The rotator cuff is an important grouping of tendons in your shoulder that is responsible for almost all types of movement that involve the shoulder. Since the four primary muscles that make up the rotator cuff are essential for many of the movements that you will complete in the course of your daily life, any injuries or tearing of them can cause significant impairment and pain.
Unfortunately, rotator cuff injuries are relatively common and can occur for a wide variety of reasons. In some cases, these injuries require little more than rest and time off from activities that use the muscles extensively. However, more severe injuries will require surgery.
In most cases, a rotator cuff injury is caused by overuse or strain. These strains are common when participating in sporting activities such as volleyball or baseball. These types of injuries become more prevalent as people age, though anyone can experience a rotator cuff injury. Other things that increase the likelihood of being injured in this way include poor biomechanics and muscle degradation.
Rotator cuff injuries are also more common if you have previously dislocated your shoulder or if you have had rotator cuff issues in the past.
The most common symptom of a rotator cuff injury is pain in the shoulder that comes on gradually. Most patients with this condition do not typically experience or recall a specific event that triggered the injury. Instead, rotator cuff injuries develop slowly over time (usually days or even weeks).
The pain of this type of injury is usually present even when your shoulder is not moving. Once this group of tendons is injured, the strain tends to persist even if while you are at rest. If you continue to use your arm and shoulder, the injury can become much worse. This is especially true if you are attempting to do activities that heavily rely on these tendons, such as throwing a baseball or swimming with an overhead stroke. When you press on your shoulder, you may also notice that it is enlarged or tender. Creaking sensations are also common, especially when you attempt to move your shoulder.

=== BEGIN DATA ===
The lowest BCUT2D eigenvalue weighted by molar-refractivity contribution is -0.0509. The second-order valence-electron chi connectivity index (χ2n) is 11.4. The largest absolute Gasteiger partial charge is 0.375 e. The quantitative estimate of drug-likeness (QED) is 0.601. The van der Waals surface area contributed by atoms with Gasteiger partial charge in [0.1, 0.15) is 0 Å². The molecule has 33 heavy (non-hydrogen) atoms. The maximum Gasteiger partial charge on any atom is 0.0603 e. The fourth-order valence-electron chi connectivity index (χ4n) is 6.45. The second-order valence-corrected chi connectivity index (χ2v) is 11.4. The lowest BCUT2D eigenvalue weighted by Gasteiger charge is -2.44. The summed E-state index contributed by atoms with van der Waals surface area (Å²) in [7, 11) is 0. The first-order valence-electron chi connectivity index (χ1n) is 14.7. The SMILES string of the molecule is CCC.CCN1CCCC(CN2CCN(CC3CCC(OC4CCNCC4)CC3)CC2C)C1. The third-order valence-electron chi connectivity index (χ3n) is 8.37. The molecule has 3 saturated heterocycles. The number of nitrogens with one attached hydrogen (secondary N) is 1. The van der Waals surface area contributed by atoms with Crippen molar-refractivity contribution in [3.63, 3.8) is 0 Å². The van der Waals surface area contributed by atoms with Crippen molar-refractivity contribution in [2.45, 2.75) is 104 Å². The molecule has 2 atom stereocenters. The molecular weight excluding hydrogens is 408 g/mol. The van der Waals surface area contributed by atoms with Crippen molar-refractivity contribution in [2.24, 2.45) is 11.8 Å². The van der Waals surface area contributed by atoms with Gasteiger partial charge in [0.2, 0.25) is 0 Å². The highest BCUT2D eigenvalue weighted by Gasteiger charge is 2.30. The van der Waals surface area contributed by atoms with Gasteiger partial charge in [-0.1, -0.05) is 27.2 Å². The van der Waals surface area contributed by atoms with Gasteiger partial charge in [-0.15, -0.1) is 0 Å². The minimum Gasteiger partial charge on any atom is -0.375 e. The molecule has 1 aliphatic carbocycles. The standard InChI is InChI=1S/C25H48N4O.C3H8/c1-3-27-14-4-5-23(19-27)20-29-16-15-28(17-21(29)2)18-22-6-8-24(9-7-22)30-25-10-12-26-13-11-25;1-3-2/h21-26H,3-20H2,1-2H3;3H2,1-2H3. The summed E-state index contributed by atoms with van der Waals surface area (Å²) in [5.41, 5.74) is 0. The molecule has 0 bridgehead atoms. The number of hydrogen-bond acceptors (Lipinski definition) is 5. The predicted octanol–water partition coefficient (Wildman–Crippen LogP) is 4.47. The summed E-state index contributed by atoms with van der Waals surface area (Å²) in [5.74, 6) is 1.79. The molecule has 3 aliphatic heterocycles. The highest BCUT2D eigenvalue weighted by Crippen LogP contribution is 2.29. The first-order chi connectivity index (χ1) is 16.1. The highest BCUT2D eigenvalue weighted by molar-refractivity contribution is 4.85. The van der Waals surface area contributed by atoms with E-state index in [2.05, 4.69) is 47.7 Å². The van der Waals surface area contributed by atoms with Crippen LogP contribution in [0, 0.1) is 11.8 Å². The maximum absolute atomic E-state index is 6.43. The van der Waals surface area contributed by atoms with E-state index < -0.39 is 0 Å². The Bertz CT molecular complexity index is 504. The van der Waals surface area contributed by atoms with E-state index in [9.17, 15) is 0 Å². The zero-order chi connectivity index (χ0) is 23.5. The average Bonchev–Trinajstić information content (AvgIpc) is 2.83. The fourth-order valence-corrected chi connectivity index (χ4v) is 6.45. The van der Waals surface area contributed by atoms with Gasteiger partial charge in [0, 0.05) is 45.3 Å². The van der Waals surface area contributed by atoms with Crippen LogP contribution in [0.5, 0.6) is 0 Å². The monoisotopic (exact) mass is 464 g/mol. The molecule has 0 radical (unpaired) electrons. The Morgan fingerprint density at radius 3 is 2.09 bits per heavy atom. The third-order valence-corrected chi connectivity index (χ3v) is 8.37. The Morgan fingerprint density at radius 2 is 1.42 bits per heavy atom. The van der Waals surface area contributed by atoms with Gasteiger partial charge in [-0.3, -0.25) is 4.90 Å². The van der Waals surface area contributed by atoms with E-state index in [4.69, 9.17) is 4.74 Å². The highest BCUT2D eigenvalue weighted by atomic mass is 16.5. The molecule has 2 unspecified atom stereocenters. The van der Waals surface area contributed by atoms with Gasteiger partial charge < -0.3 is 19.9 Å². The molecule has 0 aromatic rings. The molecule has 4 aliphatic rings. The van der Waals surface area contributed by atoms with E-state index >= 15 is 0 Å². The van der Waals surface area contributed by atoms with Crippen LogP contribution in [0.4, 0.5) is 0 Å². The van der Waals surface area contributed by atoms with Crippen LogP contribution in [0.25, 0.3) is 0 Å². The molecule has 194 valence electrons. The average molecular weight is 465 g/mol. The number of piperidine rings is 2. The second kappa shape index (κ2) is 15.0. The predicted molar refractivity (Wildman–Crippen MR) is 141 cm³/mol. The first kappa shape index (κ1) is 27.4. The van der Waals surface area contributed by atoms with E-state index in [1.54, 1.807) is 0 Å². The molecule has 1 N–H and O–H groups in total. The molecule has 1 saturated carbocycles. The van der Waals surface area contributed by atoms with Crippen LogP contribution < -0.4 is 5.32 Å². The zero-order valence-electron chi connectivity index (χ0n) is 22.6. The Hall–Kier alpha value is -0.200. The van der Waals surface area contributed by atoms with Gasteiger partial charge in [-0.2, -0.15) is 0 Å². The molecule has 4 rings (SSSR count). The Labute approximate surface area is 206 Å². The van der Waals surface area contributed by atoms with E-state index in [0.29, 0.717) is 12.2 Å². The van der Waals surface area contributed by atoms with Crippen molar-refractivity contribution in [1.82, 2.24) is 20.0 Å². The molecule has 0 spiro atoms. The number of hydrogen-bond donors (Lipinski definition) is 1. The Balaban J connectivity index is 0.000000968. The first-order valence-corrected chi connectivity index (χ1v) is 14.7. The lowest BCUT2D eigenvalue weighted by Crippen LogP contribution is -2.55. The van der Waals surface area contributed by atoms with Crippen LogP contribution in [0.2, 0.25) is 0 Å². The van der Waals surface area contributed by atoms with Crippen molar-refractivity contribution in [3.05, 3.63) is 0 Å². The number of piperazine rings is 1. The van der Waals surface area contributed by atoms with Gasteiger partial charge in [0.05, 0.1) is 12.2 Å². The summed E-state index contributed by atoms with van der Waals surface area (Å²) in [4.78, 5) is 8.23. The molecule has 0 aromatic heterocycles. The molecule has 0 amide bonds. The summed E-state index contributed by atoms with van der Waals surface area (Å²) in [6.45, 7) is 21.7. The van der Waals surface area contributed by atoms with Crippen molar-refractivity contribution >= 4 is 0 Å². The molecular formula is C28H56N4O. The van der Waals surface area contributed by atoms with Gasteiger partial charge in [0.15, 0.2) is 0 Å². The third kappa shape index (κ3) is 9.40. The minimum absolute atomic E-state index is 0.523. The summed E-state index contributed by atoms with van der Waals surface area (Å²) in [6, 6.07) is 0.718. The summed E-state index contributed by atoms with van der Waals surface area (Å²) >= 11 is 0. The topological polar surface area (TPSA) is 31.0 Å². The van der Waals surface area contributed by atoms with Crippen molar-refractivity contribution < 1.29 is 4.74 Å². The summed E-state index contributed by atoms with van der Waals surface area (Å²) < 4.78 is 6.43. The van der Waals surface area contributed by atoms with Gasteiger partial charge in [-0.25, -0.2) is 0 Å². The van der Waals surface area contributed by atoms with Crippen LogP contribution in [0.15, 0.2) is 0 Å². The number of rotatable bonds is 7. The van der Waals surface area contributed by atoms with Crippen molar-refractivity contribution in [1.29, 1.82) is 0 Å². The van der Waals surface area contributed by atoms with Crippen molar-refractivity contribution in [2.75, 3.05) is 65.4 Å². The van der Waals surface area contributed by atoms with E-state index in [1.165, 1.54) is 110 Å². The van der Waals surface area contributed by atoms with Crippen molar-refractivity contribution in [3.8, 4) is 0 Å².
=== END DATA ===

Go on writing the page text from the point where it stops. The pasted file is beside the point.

In cases of a torn rotator cuff, the pain will be much more severe. This kind of pain can also come on suddenly. Such injuries are often accompanied by a snapping or cracking sensation or sound and need to be treated as soon as possible.
Your physician will run several tests to confirm that your rotator cuff is injured. These tests will help to determine the severity of the injury which will inform the course of treatment for you. These tests will likely include a physical examination in addition to X-rays, MRI scans, and ultrasound testing.
Once the extent of your rotator cuff injury has been confirmed, your treatment may fall on the conservative or the more invasive side. Physiotherapy, rest, and NSAIDs are sometimes adequate to allow the muscle to heal and to restore your range of motion. In the case of tearing, surgery is sometimes required to initiate the healing process. Through treatment, you can expect that your pain will be reduced and the functionality of your shoulder will be restored.
If your have suffered a rotator cuff injury and it is interfering with your ability to do the things that you want to do, then discuss your situation with your health care provider right away. After consultation with your health care provider, the team at Synergy Orthopedics will be able to provide you with high-quality orthopedic products to facilitate your healing and recovery process.
Synergy Orthopedics is a Medicare accredited company, as well as, independently accredited by the BOC Accreditation. At Synergy we take great pride in our Highly Rated Status as an accredited provider.